CARLY STAUFFER; Opinion Writer: firstname.lastname@example.org
I log onto my computer and scan the Internet headlines before starting on some homework. After weeks of similar news, it’s no longer a surprise to spot an article proclaiming presidential candidate Donald Trump’s latest surge in the polls or his most recent endorsement. The situation I once would’ve regarded as equivalent to Donald Duck striving to gain the title of POTUS has now become reality.
While time has dulled the initial shock I felt when witnessing Trump’s success in the race thus far, I’ve wondered the entire time who, who, on this planet is actually putting their trust in such a man to be the leader of the United States of America? And where are these supporters? Hiding out in caves?
While I understand the Pacific Northwest is most likely one of the areas of the U.S. least-populated with Trump-supporters, I struggle to envision any quality human being pledging their support to an egomaniac who claims that greed is good and who sexualizes everything in his sight.
A glance at the New York Times Op-Ed page as I ate breakfast on Saturday morning, however, shed some light on my conundrum, and I began to understand a little more about the average Trump supporters: they may not actually look like their party-favorite. Though some may take after Trump and be power-hungry, attention-needy misogynists that shouldn’t be trusted with children (let alone a goldfish), the others may actually be every-day people who mean well.
But, as I continue to learn in watching the presidential race progress, there’s an immense difference between “meaning well” and actually knowing how to put good intent into action, justly, effectively and with integrity.
The Times editorial I refer to is a piece called “The Case for Donald Trump” written by Chris Collins. Collins makes the argument many of us are familiar with regarding the “why” behind Trump’s success. Why do people like him? Why does he get such big crowds? Why is he doing so well? Why, why, why?
Because, Collins answers, “Americans are angry.”
Try to think back to the last time you were angry. Like, really angry. Remember? Now think of a decision you made when you were that angry. Was it a good decision? Was it a decision you would have made had you not been so livid?
Don’t get me wrong – I’m not suggesting that there is not such a thing as righteous anger, or intelligent decision-making in times of frustration. But more often than not, those actions we take when steam is coming out of our ears are the ones we later try to block out of our minds, or recall with a sheepish smile and shake of the head. (My own personal examples include several strongly-worded letters, and that one time I hit someone with a bouquet of flowers. We’ll talk about that later.)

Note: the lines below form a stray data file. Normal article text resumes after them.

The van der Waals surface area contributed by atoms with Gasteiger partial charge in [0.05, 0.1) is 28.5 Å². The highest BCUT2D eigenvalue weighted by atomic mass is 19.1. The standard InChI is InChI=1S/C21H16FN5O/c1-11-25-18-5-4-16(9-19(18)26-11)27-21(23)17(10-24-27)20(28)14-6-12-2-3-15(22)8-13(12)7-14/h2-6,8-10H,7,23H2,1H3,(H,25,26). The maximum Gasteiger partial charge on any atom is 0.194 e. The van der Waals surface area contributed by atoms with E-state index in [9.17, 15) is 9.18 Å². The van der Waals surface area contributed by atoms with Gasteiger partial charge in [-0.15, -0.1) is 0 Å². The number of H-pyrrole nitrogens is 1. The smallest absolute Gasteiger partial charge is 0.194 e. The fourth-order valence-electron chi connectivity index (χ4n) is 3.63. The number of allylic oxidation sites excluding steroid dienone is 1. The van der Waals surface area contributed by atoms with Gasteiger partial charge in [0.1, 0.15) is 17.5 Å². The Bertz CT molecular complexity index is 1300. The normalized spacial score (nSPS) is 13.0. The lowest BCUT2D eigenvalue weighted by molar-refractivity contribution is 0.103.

As you may have caught on, my point is this: anger is rarely the cause behind an intellectually-sound decision. It certainly should not be the reason behind a vote for the president of the United States.
To be fair, Collins did cite additional explanations besides Americans’ anger as reasons to support Trump. Collins communicated his belief that, as a successful businessman – though such a claim is dependent upon how one defines “successful” – Trump would likewise be a successful executive of this country. He also claims that Trump’s appeal lies in his willingness to “put forward proposals to protect our nation, rather than skirt uncomfortable issues.”
Yet, whether or not Trump would be such a successful executive, or effectively protect our nation, is, I believe, irrelevant. Even if such safety and security were guaranteed with Trump as the commander-in-chief, they’d come at a titanic cost – one that we ought to never be willing to pay, regarding any decisions we ever make.
What is this price? Integrity.
It’s impossible to truly be a Trump-supporter without sacrificing integrity to at least some degree. As Collins, a Trump-supporter, admits in his article: “Even some of his supporters don’t agree with everything he says.” While Collins’ follows this phrase with a defense for Trump, the defense really shouldn’t matter. There does not exist a good-enough excuse for the sacrifice of goodness and honorable moral principles.
Donald Trump bases a woman’s worth on her appearance. He lacks compassion and respect for those who have a different color of skin than he does. He has sexualized his own daughter, even when she was just an infant. It’s easy to discern his values: himself, money and boobs.
Case in point: Donald Trump has proven himself to have a severe deficiency of integrity.
I sympathize for the angry, every-day Americans – for the Trump supporters fueled by anger and frustration. Many have valid reasons to possess such anger. But I beg them to not let their frustration blind them to the colossal sacrifice that must be made in voting for Donald Trump.
Regardless of whether or not you believe Trump would successfully manage the United States’ finances or protect us from our enemies, there is no uncertainty about this: electing Donald Trump would tell the rest of the world that we are willing to sacrifice integrity for our own survival. Before you cast your vote, I beg you to ask yourself: is this a sacrifice you are willing to make?